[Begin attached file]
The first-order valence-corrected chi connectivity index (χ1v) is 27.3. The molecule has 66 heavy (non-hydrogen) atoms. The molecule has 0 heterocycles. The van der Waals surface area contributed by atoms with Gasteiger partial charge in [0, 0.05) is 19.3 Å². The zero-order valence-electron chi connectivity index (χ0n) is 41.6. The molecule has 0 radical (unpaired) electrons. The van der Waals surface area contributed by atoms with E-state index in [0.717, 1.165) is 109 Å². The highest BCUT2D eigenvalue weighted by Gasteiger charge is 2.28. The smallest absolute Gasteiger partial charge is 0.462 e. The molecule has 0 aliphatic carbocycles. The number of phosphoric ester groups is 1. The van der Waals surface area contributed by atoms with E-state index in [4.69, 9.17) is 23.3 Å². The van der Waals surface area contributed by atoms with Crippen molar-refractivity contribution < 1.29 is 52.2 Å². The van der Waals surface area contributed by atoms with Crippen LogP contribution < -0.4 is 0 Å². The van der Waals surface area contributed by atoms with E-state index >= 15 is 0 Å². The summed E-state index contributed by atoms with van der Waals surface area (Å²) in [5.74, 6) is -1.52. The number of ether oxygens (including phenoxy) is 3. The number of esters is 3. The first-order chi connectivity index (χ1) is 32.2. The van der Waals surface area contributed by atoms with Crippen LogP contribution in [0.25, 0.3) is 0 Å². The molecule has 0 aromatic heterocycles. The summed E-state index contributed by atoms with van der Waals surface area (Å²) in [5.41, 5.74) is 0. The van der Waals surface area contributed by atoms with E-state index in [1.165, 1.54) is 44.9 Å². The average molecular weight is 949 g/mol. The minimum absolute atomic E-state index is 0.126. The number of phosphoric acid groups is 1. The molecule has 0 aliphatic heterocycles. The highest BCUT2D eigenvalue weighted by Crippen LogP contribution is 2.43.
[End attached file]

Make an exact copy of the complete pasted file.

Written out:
The first-order valence-corrected chi connectivity index (χ1v) is 27.3. The molecule has 66 heavy (non-hydrogen) atoms. The molecule has 0 heterocycles. The van der Waals surface area contributed by atoms with Gasteiger partial charge in [0, 0.05) is 19.3 Å². The zero-order valence-electron chi connectivity index (χ0n) is 41.6. The molecule has 0 radical (unpaired) electrons. The van der Waals surface area contributed by atoms with E-state index in [0.717, 1.165) is 109 Å². The highest BCUT2D eigenvalue weighted by Gasteiger charge is 2.28. The smallest absolute Gasteiger partial charge is 0.462 e. The molecule has 0 aliphatic carbocycles. The number of phosphoric ester groups is 1. The van der Waals surface area contributed by atoms with E-state index in [4.69, 9.17) is 23.3 Å². The van der Waals surface area contributed by atoms with Crippen molar-refractivity contribution < 1.29 is 52.2 Å². The van der Waals surface area contributed by atoms with Crippen LogP contribution < -0.4 is 0 Å². The van der Waals surface area contributed by atoms with E-state index >= 15 is 0 Å². The summed E-state index contributed by atoms with van der Waals surface area (Å²) in [5.74, 6) is -1.52. The number of ether oxygens (including phenoxy) is 3. The number of esters is 3. The first-order chi connectivity index (χ1) is 32.2. The van der Waals surface area contributed by atoms with Crippen LogP contribution in [0.25, 0.3) is 0 Å². The molecule has 0 aromatic heterocycles. The summed E-state index contributed by atoms with van der Waals surface area (Å²) in [5.41, 5.74) is 0. The van der Waals surface area contributed by atoms with E-state index in [1.165, 1.54) is 44.9 Å². The average molecular weight is 949 g/mol. The minimum absolute atomic E-state index is 0.126. The number of phosphoric acid groups is 1. The molecule has 0 aliphatic heterocycles. The highest BCUT2D eigenvalue weighted by Crippen LogP contribution is 2.43.